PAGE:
This all reminds me of Benjamin Franklin's words after writing the U.S. constitution, a woman asked him Sir, what have you given us?. He replied A republic ma'am, if you can keep it!

Mr.Key said...

Yeah, Brian, we have probably the best laws in the EU. So what?

I am not against best practices. You did get me wrong. What I try to tell is that it will not become better if people and journalists just write and read. No, it does not work! Action is needed.

Journalists should write about positive examples, should analyze the experience of other nations and come up with suggestions what should READERS do, how to act. Either readers should write letters to ministries (have you read such article?), either they have to work hard with governmental and private organisations to get what they want (have you read any article where it is told how customer complaints should be sent to private companies? and what we should expect? no, there are only articles saying that some company sold bad product, uhh, ahh, how bad it is, we should emigrate, etc.) Journalists should talk with readers, not just show that they know what politicans do or what some expert says, or what is the worst case scenario.. it maybe worked in the past or in other countries where the society has appropriate background (and know how to act after such article). Why do print media is being bought less and less?

When I try to read Diena, Dienas Bizness or other media, I dont see any place which directly applies to me - "politicans decided, ministers decided, some big organisation decided" .. hello, what we should do after reading?

It was just only one time when Diena asked people to come to Doma square for a rally. And you know what? People DID came! What did follow? Nothing did follow.. thanks Diena, I was there, I could be in the next rally with more friends if it was organised. I could call every senators assistant (deputāta palīgs - an institution about which nobody knows..), etc., if it was a good, organised actions.

You say we should listen? But wait? Why? We are not idiots who think that journalists are superheroes, some kind of higher level beeings.. What we see is that listening does not help. Yes, we listen, but we listen to those ones who also listens us. We are not sheepes. Good things should be done, not written about and read.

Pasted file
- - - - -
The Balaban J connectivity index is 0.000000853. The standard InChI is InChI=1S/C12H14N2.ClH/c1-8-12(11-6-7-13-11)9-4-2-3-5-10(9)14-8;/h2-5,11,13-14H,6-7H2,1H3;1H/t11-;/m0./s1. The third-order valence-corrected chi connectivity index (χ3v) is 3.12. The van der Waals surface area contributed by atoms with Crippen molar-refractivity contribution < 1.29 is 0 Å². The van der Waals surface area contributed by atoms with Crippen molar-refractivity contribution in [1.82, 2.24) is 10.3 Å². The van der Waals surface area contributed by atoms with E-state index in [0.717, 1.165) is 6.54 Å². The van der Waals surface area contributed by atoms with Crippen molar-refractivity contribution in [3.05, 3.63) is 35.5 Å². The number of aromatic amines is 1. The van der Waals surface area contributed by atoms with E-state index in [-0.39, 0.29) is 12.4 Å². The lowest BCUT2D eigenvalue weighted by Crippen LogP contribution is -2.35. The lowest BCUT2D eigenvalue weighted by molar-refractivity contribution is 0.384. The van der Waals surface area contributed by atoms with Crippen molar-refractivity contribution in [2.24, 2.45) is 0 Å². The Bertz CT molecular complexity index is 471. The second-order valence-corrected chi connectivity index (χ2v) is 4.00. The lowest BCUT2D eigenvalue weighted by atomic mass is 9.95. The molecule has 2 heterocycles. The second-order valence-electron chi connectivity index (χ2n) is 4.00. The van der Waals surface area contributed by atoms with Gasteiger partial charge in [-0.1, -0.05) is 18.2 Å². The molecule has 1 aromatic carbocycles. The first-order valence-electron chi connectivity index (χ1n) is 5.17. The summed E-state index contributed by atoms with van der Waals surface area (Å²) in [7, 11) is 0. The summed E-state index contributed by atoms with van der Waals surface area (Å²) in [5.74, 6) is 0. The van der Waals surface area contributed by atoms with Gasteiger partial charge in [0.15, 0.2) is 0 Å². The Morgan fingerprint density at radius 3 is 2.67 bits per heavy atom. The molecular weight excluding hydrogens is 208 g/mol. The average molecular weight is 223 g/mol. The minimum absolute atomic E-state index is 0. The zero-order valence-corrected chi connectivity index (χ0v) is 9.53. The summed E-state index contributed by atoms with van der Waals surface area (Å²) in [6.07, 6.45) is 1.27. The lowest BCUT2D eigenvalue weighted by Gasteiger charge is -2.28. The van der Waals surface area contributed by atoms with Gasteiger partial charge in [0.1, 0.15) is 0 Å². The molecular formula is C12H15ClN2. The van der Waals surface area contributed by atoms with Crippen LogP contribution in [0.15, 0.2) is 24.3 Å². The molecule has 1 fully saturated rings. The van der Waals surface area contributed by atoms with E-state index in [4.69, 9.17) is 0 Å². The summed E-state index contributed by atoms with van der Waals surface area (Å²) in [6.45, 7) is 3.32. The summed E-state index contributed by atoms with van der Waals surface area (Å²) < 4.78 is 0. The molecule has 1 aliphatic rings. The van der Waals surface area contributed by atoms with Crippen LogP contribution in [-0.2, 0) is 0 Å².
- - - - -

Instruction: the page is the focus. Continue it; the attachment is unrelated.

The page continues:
And no, I dont beleive we should emmigrate and buy one way tickets, thats the last thing we should do. But Juris does not write about the first, second and other ones we should do before..........

Mr.Key said...

Also one note to the statement about why democraticy do not work here. No, it is not about local latvians. Its about the government which is somewhat corrupted, somewhat blind, somewhat a historically created agonic institution. They do not listen to local and foreign experts. Do not put blame on us - latvian nation who also do not understand why the recommendations were not taken in to account.

Also in many cases it was true that local experts did also a good work.. we also understand english, we also read, we also study.. and we have good education. Sometimes our experts are even better than experts from EU and USA, which were paid hundreds of dollars per day, the amount equal to the local experts monthly sallary or even above that. By the way thats the one reason why we dont like such "help" from foreign experts.

And dont get me wrong again - the most important factor why good recommendations were not taken in to account was that government and leaders in governmental institutions were not listening. It was waste of time and money to consult them.. they were busy with their cheap political schemas. Many of such leaders did not have university education, their skills were in question not to say that the nation does not understand how such people become ministers (remember Mr. Nothing Special?). So, in Latvia's case that woman probably do not have even a chance to ask a question or receive an answer "go away" in the best case. Ouch, I am wrong - when Jaunais Laiks come to talk with a people at Raiņa piemineklis, old people started to put the blame on E.Repse and others about the current situation. Haha, they even do not understand that Jaunais Laiks was not even close to possibility to make any decision at so called "Treknie gadi". Not even worth to mention I can't think what should womans ask to Tautas Partija leaders.. "where is my money?" probably could be a good question to them.. :D

Juris Kaža said...

Mr. Key',
Please have a look at this interesting blog and blog item mentioned in twitter by Valdis Krebs, a Latvian-American social network analyst.

Mr.Key said...

Thanks, Juris, great article. I am doing all this for last few years.

That is what I tell is a positive example. Replace exclusive and expensive lifestyle promoter journals like "Klubs" with such ones, which promote productive, healthy, money saving lifestyle and we will be good.

Thats a problem we have - in old countries old people can learn young ones how to live. Young ones can choose elders to learn from. We were in a situation when everybody just grabbed everything they can. Now they pay for it. They failed, not Latvia, not every latvian! Those who work hard - those benefit and will benefit even more.